Fly-fornication Richardson and his Puritan Friends


When we were naming our second child we settled on Isla, partly because it sounds nice (eye-la, not iz-la), partly because I have some Celtic roots (the ginger beard is a clue), and partly because my wife promised me a bottle of Islay on each of Isla’s birthdays.* We were not in any way drawn to the meaning, ‘island’, as the reason for choosing the name. And we only subsequently heard that it means ‘devoted to God’ in Spanish (and only then after the pronunciation has been altered).

In contrast, John Bunyan came up with some pretty cracking names heavy-laden with meaning in Pilgrim’s Progress. Among the more ordinary are Christian and Prudence, but we also have Mr Ready-to-Halt, Valiant-for-Truth, and Mr Feeble-Mind.

Apparently, these kinds of names were common in Puritan England at the time John Bunyan was growing up, and reflect the spread of puritanism among the artisan class. John Adair tells us:

A Sussex jury list, for example, includes Be-courteous Cole, Safety-on-High Snat, Search-the-Scriptures Moreton, Increase Weeks, Kill-sin Pemple, Fly-debate Smart, Fly-fornication Richardson, Seek-wisdom Wood, Much-mercy Cryer, Fight-the-good-fight-of-faith White, and The-peace-of-God Knight. Hertfordshire could field Lamentation Candle, Mephibosheth Lamprey and Humiliation Scratcher.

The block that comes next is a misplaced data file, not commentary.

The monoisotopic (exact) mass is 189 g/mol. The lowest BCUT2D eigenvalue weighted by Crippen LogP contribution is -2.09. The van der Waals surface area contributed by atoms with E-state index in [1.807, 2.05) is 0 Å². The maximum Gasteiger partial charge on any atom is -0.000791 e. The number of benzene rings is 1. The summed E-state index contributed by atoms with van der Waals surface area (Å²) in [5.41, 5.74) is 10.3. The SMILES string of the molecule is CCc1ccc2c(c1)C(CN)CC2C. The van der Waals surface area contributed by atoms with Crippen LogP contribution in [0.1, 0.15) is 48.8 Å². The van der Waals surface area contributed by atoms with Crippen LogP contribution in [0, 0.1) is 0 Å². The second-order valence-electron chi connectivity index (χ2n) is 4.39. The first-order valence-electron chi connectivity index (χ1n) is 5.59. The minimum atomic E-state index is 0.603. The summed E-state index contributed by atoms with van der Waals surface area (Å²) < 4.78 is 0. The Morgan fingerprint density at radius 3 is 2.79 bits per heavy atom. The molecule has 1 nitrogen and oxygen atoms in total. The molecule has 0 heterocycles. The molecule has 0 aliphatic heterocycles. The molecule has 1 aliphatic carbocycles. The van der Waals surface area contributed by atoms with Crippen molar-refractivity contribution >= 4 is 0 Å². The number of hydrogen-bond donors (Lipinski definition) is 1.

So while we roll our eyes at the current celebrity fashion for outdoing one another with weird baby names, perhaps we ought to revisit and resurrect some of these beauties?

*The name Isla is derived from Islay, the home of some pretty darn good whiskies.

Cowardice, the Hallmark of Our Age


When news broke yesterday that Planned Parenthood have been trafficking in the body parts of babies, many of us assumed that this story would gather traction immediately. Surely this is one of the most important news stories of our age? We are exterminating our children, and then selling their body parts. I know we don’t all agree that they are children at all (though I am confident even the most ardent pro-death campaigner will cry bitter tears after a miscarriage). But I also know that many people — journalists, politicians, and influencers — are passionately pro-life.

And so I have been deeply perplexed and angry by the relative silence on this issue. Why is it that no politician wants to touch this? Why are the major news outlets turning a blind eye? Where are all those liberal campaigners for human rights?